Of Montreal

Skeletal Lamping

All gallery photos courtesy of Edd Westmacott and www.Shot2Bits.net.

When you push the innards out of the Skeletal Lamping CD, and slowly unfurl the artwork provided (as always) by David Barnes it feels like you could tumble into some psychedelic Pit Of Sarlacc. Card sepals and petals unfold into a poster of a post lapserian, grown over Garden of Eden. It’s as if the characters that inhabit Of Montreal frontman Kevin Barnes’ imagination are running unclothed amongst the garish foliage and sinister looking, fanged jaw bones, hiding amongst the brambles. Here nature is red in tooth, claw and thorn, providing no shelter for the naked humans. Some of them ashamed, some hysterical, some rapturous – one man points in fear at the sky. The only people who look at home in this lost paradise are an embracing female couple who stare outwards beatifically while cradling their already full grown daughter. Is this the punch line to Michel Houellebecq’s near future novel Atomized? It would be easy to suggest that the cataclysmic-looking artwork’s unfolding mirrors the unravelling of the psyche of Kevin Barnes. I don’t know. I’d hazard that Barnes doesn’t fully know either. What I do know though is that the man over the last ten years has become some kind of genius.

He formed the group a decade ago in Athens, Georgia after a doomed Canadian romantic dalliance – although there is some suggestion that the latter part of that sentence should be in double quotes. Since then he’s been prolific, siring nearly as many compilations as studio albums proper. Although always Catholic in his tastes, Barnes’ ‘breakthrough’ album Hissing Fauna, Are You The Destroyer? continued the move away from the sometimes cloyingly twee indie pop that characterized early albums. Recorded partially in Norway after some kind of post break-up nervous breakdown and the use of allegedly misprescribed anti-depressants, the album was a bravura and breathlessly hydraulic ride through a bi-polar landscape in which the listener was pushed and pulled by depression and mania, buffeted by pockets of excess serotonin before slumping exhausted again. Taking in Americanized Afrobeat, Latin, coked-up electro funk as well as the (slightly) more predictable music hall numbers, disco and indie; it was all built around the neo-Krautrock groove of ‘The Past Is A Grotesque Animal’ which dealt with Barnes’ transformation into his alter-ego Georgie Fruit, a black transsexual.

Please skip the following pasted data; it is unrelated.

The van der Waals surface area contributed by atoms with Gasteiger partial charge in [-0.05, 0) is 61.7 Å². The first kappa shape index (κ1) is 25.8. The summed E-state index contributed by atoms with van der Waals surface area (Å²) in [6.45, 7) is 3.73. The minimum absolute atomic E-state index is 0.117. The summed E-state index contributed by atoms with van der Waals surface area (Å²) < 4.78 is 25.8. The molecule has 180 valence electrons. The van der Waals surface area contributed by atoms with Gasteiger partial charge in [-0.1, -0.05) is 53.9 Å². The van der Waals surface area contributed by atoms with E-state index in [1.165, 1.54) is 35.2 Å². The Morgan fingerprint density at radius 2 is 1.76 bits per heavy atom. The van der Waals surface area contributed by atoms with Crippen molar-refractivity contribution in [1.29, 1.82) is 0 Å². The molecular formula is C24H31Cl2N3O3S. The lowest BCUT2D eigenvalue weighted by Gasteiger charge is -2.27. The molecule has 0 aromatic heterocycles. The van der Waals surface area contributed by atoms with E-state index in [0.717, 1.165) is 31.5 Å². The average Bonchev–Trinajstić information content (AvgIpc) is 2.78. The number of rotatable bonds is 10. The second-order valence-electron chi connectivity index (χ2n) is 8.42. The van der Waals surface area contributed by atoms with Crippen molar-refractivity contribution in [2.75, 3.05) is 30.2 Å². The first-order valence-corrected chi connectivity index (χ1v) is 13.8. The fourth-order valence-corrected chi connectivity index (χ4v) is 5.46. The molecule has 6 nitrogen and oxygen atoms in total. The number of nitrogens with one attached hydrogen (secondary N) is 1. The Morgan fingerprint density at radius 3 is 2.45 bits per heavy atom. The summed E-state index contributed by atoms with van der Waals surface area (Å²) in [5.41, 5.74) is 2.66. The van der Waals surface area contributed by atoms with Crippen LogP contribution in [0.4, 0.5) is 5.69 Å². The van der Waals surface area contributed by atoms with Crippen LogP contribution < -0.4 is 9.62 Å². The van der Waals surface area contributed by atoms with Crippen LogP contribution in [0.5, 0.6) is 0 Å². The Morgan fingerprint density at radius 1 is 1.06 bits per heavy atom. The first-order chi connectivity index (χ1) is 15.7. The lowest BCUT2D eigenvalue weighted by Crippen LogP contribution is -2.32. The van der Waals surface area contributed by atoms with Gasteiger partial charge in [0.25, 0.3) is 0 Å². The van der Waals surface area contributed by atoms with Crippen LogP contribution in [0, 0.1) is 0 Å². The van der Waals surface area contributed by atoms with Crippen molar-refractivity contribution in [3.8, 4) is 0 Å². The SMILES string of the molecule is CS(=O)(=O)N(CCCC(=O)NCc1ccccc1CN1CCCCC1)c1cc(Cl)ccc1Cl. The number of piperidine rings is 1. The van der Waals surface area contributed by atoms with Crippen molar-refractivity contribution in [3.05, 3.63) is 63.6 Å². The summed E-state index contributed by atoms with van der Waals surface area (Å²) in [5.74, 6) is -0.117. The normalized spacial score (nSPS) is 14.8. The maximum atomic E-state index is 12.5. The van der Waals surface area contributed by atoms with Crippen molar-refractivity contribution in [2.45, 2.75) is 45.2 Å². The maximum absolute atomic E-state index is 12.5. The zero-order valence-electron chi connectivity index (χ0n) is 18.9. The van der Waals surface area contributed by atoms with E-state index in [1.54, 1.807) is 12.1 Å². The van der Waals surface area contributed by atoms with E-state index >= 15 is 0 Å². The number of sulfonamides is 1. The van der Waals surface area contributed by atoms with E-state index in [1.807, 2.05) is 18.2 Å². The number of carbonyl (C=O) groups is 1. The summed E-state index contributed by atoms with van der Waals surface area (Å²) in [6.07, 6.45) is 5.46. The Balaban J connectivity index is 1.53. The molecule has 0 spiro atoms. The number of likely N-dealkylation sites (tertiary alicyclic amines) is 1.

Anyone with any sense will be pleased to know that Skeletal Lamping is like an over-sexed companion piece to Hissing Fauna . . . and suits being listened to in conjunction with it. Despite Barnes’ recent work with Andrew VanWyngarden there isn’t really much in the way of a comparison to be made with MGMT; the musical arrangements are too byzantine and reward constant relistens well. His Prince infatuation comes to the forefront even more on tracks like the effete yet priapic ‘St. Exquisite’s Confessions’. His electric blue eyed soul makes a mockery of Hot Chip’s efforts to get down with the pint sized prodigy. Trying to pin songs like ‘Nonpareil of Wisdom’ down feels like one of those gun fights from a film noir set in a hall of mirrors that always ends in the wrong person getting shot or the baddie getting away. A staccato, synthetic harpsichord picks out a jaunty melody for some chorus-line indie performed by Camper Van Beethoven and The Sparks and drifts through 70s classic rock and then finally some queasy and unsettling choral psychedelia, that suggests TV On The Radio experienced through the broken mirror of Brian Wilson’s psyche. ‘An Eluardian Instance’ calls to mind Broken Social Scene and Sufjan Stevens. This kind of overview isn’t as pointless as it might seem: Skeletal Lamping feels like about 40 songs woven into one massive whole.

The word play on the album is as impressive as you’d expect if quite bewildering. This is perhaps not surprising as the album is a free associative and violent peer inside Barnes’ own cranium. (Lamping is a particularly snide hunting technique that involves switching on banks and banks of lights in overgrown land at night and then clobbering the fuck out of whatever is disturbed and makes a run for it – an apt metaphor for what is going on here.) And in the middle of all the sexual revelation, ravings and desire strides Georgie Fruit once more. The 40-something “black she-male” (male – female – male) who used to be in a bad ass funk band called Arousal but now stands in the beautiful psychic wreckage of this album laughing at your attempts to make sense of it. Is Georgie Fruit like Tiresias – a man who becomes a woman for some time and thus able to say which gender enjoyed sex more? He is, after all, similar in some ways to one of the fractured voices of TS Eliot’s Wasteland, a prescient study of the collapse of the self in the modern age. I have no idea really. I just know that I love this album.

Click below to see our galery of photographs from Of Montreal’s only British show at Koko on Thursday.

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